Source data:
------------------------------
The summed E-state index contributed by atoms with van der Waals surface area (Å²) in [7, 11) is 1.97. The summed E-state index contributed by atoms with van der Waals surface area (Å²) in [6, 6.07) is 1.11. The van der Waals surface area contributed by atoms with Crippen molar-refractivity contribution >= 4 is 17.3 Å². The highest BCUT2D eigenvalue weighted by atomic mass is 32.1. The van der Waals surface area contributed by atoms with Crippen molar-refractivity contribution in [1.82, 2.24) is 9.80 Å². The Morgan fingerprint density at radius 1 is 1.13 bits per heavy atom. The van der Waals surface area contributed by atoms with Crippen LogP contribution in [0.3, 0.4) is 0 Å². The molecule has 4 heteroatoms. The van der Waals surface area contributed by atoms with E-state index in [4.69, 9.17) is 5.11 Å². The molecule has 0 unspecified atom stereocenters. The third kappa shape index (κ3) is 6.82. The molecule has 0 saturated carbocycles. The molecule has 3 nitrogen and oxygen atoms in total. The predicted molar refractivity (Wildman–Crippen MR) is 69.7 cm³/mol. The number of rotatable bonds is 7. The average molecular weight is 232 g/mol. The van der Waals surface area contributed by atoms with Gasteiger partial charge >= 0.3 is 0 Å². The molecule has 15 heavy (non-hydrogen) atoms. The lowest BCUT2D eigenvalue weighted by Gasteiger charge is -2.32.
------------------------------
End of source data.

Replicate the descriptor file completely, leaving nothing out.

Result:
The summed E-state index contributed by atoms with van der Waals surface area (Å²) in [7, 11) is 1.97. The summed E-state index contributed by atoms with van der Waals surface area (Å²) in [6, 6.07) is 1.11. The van der Waals surface area contributed by atoms with Crippen molar-refractivity contribution >= 4 is 17.3 Å². The highest BCUT2D eigenvalue weighted by atomic mass is 32.1. The van der Waals surface area contributed by atoms with Crippen molar-refractivity contribution in [1.82, 2.24) is 9.80 Å². The Morgan fingerprint density at radius 1 is 1.13 bits per heavy atom. The van der Waals surface area contributed by atoms with Crippen LogP contribution in [0.3, 0.4) is 0 Å². The molecule has 4 heteroatoms. The van der Waals surface area contributed by atoms with E-state index in [4.69, 9.17) is 5.11 Å². The molecule has 0 unspecified atom stereocenters. The third kappa shape index (κ3) is 6.82. The molecule has 0 saturated carbocycles. The molecule has 3 nitrogen and oxygen atoms in total. The predicted molar refractivity (Wildman–Crippen MR) is 69.7 cm³/mol. The number of rotatable bonds is 7. The average molecular weight is 232 g/mol. The van der Waals surface area contributed by atoms with Gasteiger partial charge >= 0.3 is 0 Å². The molecule has 15 heavy (non-hydrogen) atoms. The lowest BCUT2D eigenvalue weighted by Gasteiger charge is -2.32.